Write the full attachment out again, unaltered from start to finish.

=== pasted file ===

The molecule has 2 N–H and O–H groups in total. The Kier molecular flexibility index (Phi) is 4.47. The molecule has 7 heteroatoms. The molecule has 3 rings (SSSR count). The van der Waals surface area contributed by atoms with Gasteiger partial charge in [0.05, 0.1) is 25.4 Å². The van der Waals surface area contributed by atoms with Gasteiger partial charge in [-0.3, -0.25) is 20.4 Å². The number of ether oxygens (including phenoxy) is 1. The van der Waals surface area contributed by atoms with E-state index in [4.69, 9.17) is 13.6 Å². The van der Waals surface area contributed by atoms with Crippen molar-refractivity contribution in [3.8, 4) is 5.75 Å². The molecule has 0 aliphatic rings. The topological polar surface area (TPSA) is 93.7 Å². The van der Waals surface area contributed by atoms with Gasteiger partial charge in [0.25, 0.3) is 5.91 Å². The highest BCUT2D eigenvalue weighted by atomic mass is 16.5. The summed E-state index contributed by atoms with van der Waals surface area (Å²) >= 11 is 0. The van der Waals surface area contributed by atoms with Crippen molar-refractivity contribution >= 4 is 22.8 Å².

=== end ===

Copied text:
The molecule has 2 N–H and O–H groups in total. The Kier molecular flexibility index (Phi) is 4.47. The molecule has 7 heteroatoms. The molecule has 3 rings (SSSR count). The van der Waals surface area contributed by atoms with Gasteiger partial charge in [0.05, 0.1) is 25.4 Å². The van der Waals surface area contributed by atoms with Gasteiger partial charge in [-0.3, -0.25) is 20.4 Å². The number of ether oxygens (including phenoxy) is 1. The van der Waals surface area contributed by atoms with E-state index in [4.69, 9.17) is 13.6 Å². The van der Waals surface area contributed by atoms with Crippen molar-refractivity contribution in [3.8, 4) is 5.75 Å². The molecule has 0 aliphatic rings. The topological polar surface area (TPSA) is 93.7 Å². The van der Waals surface area contributed by atoms with Gasteiger partial charge in [0.25, 0.3) is 5.91 Å². The highest BCUT2D eigenvalue weighted by atomic mass is 16.5. The summed E-state index contributed by atoms with van der Waals surface area (Å²) >= 11 is 0. The van der Waals surface area contributed by atoms with Crippen molar-refractivity contribution >= 4 is 22.8 Å².